Not surprisingly, it appears that a growing number of US students are beginning to show greater interest in pursuing study outside of the country. And why not? US students and their families are under tremendous strain. The rising cost of education and student debt, increasing scrutiny about the time needed to complete a bachelor’s degree and the ever-shifting nature of industry-driven qualifications combine to create a sense of considerable uncertainty for US students.

Moreover, the country’s chaotic response to the COVID-19 pandemic and the questionable promise of residential instruction going forward are awakening in students the need to consider other viable alternatives.

Dissatisfaction with racial justice and a generally increased awareness of the importance of global engagement are among other reasons pushing students to consider foreign study. The obvious question is not if, but when the US will become a robust market for recruiting prospective degree-seeking students.

Heading abroad

According to IIE, about 340,000 US students studied abroad in 2017/18 as part of their respective home university degree studies. Compared to China and India, both countries that account for the largest proportion of degree-seeking international students, there has been little attention given to international degree-seeking mobility among US students. Because each country collects data differently, it has been challenging to ascertain an accurate and consistent accounting of US students seeking full degrees abroad.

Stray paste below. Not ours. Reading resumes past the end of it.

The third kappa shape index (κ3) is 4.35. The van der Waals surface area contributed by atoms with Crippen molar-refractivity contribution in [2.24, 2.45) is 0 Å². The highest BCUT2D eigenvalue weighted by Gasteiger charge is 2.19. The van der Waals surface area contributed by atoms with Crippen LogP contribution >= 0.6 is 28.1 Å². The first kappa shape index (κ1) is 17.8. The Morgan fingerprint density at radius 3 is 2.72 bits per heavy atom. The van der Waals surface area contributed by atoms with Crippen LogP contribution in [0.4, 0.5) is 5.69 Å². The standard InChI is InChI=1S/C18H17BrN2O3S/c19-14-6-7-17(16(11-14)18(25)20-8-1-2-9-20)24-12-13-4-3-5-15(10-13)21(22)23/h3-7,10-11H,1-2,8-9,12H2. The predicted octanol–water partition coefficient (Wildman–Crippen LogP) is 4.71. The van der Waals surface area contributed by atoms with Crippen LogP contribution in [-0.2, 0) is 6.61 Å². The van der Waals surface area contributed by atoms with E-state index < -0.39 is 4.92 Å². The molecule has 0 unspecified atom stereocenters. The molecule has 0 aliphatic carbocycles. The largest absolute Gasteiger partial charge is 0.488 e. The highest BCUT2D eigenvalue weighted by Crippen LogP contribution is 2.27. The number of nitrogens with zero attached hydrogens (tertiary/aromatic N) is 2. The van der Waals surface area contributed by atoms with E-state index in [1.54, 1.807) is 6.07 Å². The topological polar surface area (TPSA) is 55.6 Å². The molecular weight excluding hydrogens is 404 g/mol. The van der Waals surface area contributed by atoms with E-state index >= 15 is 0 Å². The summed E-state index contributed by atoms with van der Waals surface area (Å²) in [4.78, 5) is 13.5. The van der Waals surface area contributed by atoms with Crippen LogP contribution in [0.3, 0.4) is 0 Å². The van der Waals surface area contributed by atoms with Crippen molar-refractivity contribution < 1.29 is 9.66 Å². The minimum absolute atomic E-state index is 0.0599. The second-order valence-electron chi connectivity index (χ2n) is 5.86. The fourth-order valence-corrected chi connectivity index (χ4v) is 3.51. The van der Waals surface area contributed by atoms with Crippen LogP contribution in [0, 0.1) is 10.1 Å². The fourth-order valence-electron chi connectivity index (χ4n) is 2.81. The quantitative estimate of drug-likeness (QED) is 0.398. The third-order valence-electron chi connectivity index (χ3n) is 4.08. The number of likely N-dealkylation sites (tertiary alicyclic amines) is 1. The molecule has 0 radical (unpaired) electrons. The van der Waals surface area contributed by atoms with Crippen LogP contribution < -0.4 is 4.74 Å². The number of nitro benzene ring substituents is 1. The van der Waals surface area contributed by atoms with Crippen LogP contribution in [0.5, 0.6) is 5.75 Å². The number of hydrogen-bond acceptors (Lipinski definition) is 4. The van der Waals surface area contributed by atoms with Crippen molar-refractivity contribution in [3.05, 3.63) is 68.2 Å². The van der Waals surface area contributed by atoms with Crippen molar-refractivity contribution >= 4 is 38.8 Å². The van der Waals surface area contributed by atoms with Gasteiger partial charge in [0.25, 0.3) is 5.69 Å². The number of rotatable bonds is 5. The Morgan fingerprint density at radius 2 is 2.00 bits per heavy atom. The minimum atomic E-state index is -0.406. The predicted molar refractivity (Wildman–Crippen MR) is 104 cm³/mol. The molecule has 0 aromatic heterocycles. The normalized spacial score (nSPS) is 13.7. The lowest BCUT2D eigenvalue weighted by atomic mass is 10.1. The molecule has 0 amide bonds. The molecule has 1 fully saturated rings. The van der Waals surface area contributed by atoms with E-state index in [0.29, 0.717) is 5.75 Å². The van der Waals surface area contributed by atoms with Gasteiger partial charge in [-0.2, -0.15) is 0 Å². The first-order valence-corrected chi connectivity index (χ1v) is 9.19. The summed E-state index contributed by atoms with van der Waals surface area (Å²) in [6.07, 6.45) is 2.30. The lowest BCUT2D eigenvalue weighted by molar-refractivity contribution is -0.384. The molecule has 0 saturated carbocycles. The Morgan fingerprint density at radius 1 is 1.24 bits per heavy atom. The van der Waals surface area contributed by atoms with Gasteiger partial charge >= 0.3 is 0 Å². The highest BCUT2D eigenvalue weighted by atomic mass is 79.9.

According to UNESCO, about 86,500 US students were studying abroad in 2017, which is about 15% higher than what was reported just five years earlier. In 2013, IIE conducted a comprehensive survey on US students enrolled in degree-seeking programmes abroad and reported that there were more than 46,500 students.

Through its Project Atlas initiative, IIE has continued observing degree-seeking enrolments and in 2018 tallied more than 53,000 students from the relatively few countries that reported such enrolments. Still, IIE observes steady year-on-year increases, especially among graduate students pursuing degrees in specialised STEM (science, technology, engineering and maths) fields.

The majority of US students abroad in 2018 were studying in Anglophone countries, of which the UK (16,805) and Canada (13,035) were the top hosting countries, followed by France (6,264) Germany (4,242), China (3,333), Australia (2,875), New Zealand (2,405), Spain (2,030), Denmark (1,248) and Japan (757).